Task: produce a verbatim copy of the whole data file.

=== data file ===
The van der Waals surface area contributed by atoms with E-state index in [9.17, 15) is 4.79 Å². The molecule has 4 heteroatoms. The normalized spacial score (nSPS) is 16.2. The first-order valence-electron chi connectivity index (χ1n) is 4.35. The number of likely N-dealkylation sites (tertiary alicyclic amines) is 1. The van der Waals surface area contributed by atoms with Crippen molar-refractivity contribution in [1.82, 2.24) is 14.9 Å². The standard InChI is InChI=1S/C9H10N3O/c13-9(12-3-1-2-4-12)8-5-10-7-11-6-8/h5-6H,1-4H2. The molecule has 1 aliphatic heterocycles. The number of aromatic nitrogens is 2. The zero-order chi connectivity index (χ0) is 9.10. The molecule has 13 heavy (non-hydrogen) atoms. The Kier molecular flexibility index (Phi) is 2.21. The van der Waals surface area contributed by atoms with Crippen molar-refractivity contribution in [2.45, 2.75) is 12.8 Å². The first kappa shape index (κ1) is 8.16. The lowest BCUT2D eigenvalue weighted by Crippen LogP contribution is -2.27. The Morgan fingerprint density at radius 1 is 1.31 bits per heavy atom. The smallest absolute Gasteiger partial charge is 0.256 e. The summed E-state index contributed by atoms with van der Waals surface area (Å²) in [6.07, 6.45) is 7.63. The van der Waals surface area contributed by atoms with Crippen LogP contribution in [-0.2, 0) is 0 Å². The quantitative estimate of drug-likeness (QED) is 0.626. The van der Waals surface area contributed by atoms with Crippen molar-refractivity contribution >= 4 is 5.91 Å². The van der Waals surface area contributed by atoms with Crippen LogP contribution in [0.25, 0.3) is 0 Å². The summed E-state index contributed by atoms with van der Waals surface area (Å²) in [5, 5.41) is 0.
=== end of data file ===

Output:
The van der Waals surface area contributed by atoms with E-state index in [9.17, 15) is 4.79 Å². The molecule has 4 heteroatoms. The normalized spacial score (nSPS) is 16.2. The first-order valence-electron chi connectivity index (χ1n) is 4.35. The number of likely N-dealkylation sites (tertiary alicyclic amines) is 1. The van der Waals surface area contributed by atoms with Crippen molar-refractivity contribution in [1.82, 2.24) is 14.9 Å². The standard InChI is InChI=1S/C9H10N3O/c13-9(12-3-1-2-4-12)8-5-10-7-11-6-8/h5-6H,1-4H2. The molecule has 1 aliphatic heterocycles. The number of aromatic nitrogens is 2. The zero-order chi connectivity index (χ0) is 9.10. The molecule has 13 heavy (non-hydrogen) atoms. The Kier molecular flexibility index (Phi) is 2.21. The van der Waals surface area contributed by atoms with Crippen molar-refractivity contribution in [2.45, 2.75) is 12.8 Å². The first kappa shape index (κ1) is 8.16. The lowest BCUT2D eigenvalue weighted by Crippen LogP contribution is -2.27. The Morgan fingerprint density at radius 1 is 1.31 bits per heavy atom. The smallest absolute Gasteiger partial charge is 0.256 e. The summed E-state index contributed by atoms with van der Waals surface area (Å²) in [6.07, 6.45) is 7.63. The van der Waals surface area contributed by atoms with Crippen LogP contribution in [-0.2, 0) is 0 Å². The quantitative estimate of drug-likeness (QED) is 0.626. The van der Waals surface area contributed by atoms with Crippen molar-refractivity contribution >= 4 is 5.91 Å². The van der Waals surface area contributed by atoms with Crippen LogP contribution in [0.25, 0.3) is 0 Å². The summed E-state index contributed by atoms with van der Waals surface area (Å²) in [5, 5.41) is 0.